Saturday, 19 September 2015 15:00

No-till drill takes Paris prize

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Speed, accuracy and efficiency are all mastered in the new Kuhn drill. Speed, accuracy and efficiency are all mastered in the new Kuhn drill.

The winner of the Machine of the Year 2015 (seeding category) at this years’ Paris Show, the Kuhn Espro 6000 drill, sets out to master the three key elements of successful drilling – speed, accuracy and efficiency. 

The first is to ensure timeliness and drilling into optimum conditions, the second to ensure fast and even germination and get the plant off to a good start, and the third to ensure high output. But power requirements are moderate and establishment costs low.

The Espro takes its design from Kuhn’s existing technology and expertise, and introduces new elements. 

At the front, the two rows of 460mm discs chop and incorporate any trash and start the process of creating a tilth. The second element, towards the centre of the machine, is a bank of 900mm rubber press wheels whose large diameter reduce rolling resistance, reduce the need for power and create an evenly consolidated profile which helps promote better seed to soil contact. 

The tyres have an aggressive tread pattern and a square profile, the former promoting fine tilth creation and the latter even consolidation over the machine’s full width. The wheels are also laid out with an 85mm stagger that reduces bulldozing and maintains soil flow.

The Crossflex seed bar has coulter arms mounted in polyurethane blocks to secure them to the main frame; this also allows a degree of spring to maintain a precise sowing depth at high speeds – carried out by double disc coulters as used in the Kuhn Seedflex system.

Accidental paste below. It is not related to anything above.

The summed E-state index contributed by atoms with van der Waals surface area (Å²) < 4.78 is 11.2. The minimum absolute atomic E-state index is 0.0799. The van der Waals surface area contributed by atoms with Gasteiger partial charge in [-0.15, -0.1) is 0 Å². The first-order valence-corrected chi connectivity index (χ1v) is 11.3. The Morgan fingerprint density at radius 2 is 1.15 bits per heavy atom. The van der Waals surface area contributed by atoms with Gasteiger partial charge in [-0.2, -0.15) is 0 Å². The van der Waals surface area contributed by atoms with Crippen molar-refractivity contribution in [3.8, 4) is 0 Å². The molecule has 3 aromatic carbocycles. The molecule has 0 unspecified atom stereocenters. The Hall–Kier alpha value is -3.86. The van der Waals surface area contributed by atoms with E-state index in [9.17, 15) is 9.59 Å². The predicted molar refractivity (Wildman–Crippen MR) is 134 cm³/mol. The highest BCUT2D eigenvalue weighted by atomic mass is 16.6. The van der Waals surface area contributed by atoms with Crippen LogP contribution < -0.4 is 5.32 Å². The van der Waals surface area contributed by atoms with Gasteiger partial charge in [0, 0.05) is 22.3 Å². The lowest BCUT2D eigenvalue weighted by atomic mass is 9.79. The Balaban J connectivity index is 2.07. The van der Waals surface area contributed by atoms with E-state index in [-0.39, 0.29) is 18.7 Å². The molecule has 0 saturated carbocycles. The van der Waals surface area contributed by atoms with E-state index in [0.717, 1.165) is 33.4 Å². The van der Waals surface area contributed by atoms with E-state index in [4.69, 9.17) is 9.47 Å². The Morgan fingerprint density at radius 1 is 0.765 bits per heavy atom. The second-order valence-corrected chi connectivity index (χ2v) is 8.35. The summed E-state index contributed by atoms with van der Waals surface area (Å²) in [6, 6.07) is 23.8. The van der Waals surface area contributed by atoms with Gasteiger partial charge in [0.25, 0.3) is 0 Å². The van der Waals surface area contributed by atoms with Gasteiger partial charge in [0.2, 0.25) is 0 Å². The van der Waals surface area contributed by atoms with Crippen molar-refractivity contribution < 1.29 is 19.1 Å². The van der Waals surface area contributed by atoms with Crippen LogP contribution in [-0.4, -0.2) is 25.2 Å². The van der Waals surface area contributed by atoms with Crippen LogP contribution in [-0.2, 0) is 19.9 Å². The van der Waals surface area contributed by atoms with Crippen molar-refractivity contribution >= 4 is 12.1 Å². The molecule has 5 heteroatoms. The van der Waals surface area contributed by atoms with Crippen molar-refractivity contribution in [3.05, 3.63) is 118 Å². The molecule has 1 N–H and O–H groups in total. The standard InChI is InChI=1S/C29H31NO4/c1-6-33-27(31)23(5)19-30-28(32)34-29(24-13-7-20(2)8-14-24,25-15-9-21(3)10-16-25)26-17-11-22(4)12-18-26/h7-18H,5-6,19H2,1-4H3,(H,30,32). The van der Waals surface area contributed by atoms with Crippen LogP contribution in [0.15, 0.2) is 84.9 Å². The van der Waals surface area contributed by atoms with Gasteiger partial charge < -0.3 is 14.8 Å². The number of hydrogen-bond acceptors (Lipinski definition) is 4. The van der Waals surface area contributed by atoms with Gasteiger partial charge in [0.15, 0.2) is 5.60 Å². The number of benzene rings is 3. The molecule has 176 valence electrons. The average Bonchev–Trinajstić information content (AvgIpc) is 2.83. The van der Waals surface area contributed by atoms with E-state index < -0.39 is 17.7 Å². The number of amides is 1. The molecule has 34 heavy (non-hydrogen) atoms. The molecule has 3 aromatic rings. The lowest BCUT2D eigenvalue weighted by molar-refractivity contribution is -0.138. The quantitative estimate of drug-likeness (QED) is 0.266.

With a power requirement of around 35hp/metre, the 6m unit can be pulled with around 200hp, of interest to contractors or larger farmers.

All units are ISOBUS compatible and can be operated by the CCI200 (Isobus) or VT50 (non-isobus) terminals which both offer touch screen and ‘soft key’ operation for intuitive use. 

Of particular interest to many operators will be the automated headland function that ensures each element is lifted in sequence to allow drilling right up to the mark or headland. 

In operation the metering unit stops as the first disc element lifts, so any seed already in the delivery tubes is placed in the ground and not left on the surface. The sequence operates in reverse when entering work.

Calibration takes no longer than five minutes; depth control for the front cultivation gang, seeding depth and coulter pressure is set via clips on the hydraulic cylinders. 

Maintenance is taken care of by sealed bearings on the front and seeding elements and pivot points are kept to a minimum.

Accessories include front press wheels, wheel track eradicators, pre-emergence markers and a choice of hydraulic or pneumatic braking systems.

www.kuhn.co.nz

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